January is designated as National Train your Dog Month, but what does that really mean? Training your dog will be different depending on your wants and needs for your pet’s behaviour. For one person it may be that your pet walks nicely on a leash, for another it may be that they don’t go totally berserk whenever the doorbell rings, and for another it may mean teaching your dog to do a whole bunch of fun things. Whatever it means to you, it’s never too late to start (however the sooner you begin, obviously the better, it is easier to teach a habit than to break one and replace it with another).
Where should you begin? How about with the most fundamental basic of them all – the bond you have with your dog. The stronger your bond, the easier it will be to train Fido. Dogs that are bonded with their owners are more likely to want to please them. Building a bond is all about spending quality time together. For example, does your dog love snuggling on the couch together? That time, is creating/building/nurturing the bond. Does your dog desperately need to throw all their love at you the moment you return home? (I have one like this!) Giving your dog those few minutes of focus just on them when you return, builds the bond. It tells them they are just as important to you, as they feel you are to them. Playing together, snuggling, even grooming, can all be ways to strengthen your bond with your dog.
Find your dog’s high value reward!
The next step isn’t about deciding what to teach your dog, but IS about finding what your dog feels is rewarding. Some dogs are STRONGLY motivated by food, others by a good game of tug, yet another may be motivated by your verbal praise and pets. Determine what it is that your dog is really willing to work for and then use that for your special training sessions. Keep in mind if you are using food, even their own regular kibble can be a treat for some! Also, be conscious of how many treats you are feeding as you may want to adjust their daily meals so they don’t gain weight in this process! A variety of low value (i.e. kibble) and high value (i.e. small pieces of hot dog) tend to work best. The size of the reward also need not be large – 1/4 of your pinky nail is actually plenty!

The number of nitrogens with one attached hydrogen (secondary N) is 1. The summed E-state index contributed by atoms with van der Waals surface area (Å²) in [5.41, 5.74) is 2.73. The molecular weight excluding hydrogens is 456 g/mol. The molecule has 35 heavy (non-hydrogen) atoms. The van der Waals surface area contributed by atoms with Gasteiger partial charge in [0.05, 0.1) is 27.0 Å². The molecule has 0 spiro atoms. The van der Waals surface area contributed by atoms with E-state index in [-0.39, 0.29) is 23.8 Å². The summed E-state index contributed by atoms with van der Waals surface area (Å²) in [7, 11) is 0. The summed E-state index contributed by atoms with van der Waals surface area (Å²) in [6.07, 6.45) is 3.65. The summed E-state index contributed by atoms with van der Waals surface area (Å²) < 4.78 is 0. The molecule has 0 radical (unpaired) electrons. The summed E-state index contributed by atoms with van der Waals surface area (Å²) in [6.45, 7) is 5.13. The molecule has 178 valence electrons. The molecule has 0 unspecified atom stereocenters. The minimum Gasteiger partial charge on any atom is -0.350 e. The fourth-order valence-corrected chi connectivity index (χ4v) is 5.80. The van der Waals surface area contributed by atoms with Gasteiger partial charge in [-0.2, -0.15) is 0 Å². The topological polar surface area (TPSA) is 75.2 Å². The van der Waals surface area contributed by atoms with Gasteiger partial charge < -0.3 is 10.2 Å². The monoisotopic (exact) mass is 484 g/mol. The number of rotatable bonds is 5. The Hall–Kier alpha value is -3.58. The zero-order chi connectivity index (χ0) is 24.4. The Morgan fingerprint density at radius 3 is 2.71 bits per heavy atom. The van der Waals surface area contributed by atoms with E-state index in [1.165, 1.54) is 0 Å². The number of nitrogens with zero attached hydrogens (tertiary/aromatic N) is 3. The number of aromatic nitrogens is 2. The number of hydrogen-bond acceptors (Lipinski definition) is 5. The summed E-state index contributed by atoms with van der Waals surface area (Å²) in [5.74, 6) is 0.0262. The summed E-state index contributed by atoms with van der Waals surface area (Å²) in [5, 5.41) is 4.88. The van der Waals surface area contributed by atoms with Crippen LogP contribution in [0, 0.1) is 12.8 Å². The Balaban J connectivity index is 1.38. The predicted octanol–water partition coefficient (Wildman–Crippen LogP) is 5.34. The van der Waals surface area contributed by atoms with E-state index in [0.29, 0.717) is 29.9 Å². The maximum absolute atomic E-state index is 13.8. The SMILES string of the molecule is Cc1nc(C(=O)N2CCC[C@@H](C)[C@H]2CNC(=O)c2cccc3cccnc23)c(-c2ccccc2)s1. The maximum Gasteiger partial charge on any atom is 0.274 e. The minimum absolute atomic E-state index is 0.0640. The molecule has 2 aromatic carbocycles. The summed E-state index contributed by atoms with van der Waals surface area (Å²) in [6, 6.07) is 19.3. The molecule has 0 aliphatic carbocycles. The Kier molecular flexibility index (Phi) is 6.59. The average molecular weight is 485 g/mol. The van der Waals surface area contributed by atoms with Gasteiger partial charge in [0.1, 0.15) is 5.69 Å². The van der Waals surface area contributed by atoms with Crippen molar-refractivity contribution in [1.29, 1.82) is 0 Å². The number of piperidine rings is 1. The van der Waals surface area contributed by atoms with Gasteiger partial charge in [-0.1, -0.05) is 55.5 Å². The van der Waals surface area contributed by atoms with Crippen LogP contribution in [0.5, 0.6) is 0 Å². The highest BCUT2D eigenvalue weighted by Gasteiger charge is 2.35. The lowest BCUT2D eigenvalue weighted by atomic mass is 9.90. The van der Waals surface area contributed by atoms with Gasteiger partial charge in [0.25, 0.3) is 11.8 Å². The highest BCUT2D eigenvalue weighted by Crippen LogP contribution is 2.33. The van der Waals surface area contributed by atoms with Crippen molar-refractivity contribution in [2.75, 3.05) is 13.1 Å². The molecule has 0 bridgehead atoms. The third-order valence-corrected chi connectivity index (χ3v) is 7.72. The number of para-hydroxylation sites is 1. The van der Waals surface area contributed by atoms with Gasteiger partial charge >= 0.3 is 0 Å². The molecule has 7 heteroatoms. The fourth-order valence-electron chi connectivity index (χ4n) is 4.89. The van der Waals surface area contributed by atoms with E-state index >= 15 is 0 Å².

Now that we have build a bond and found our dog’s high value reward, we can begin training! As mentioned, what you train will be what is important to you or fun for you both. Simple quick training may include:
- release (of a toy/tug etc.)
- leave it
Next you could work on:
- walk on a loose leash
- waiting at the door or gate before going through
- not barking
- appropriate greetings (ie sit instead of jumping up on someone)
And of course, have fun with it:
- shake a paw (or both)
- high five
- jump up
- sit pretty
Some things may be easy to train on your own or with some help from a Google search, others you may want to check into a local or online training facility. There are so many fun things you can do with your dog beyond these basics too; agility, flyball, scenting, rally, treibball, higher level tricks, and more!
As an added tip (especially necessary in our cold winters!) on days when it is too cold to get out for some physical exercise, mental exercise can be just as, if not more, tiring. So take some time, do a little research, and have fun with it! Training will also help to strengthen that bond you have been working on building!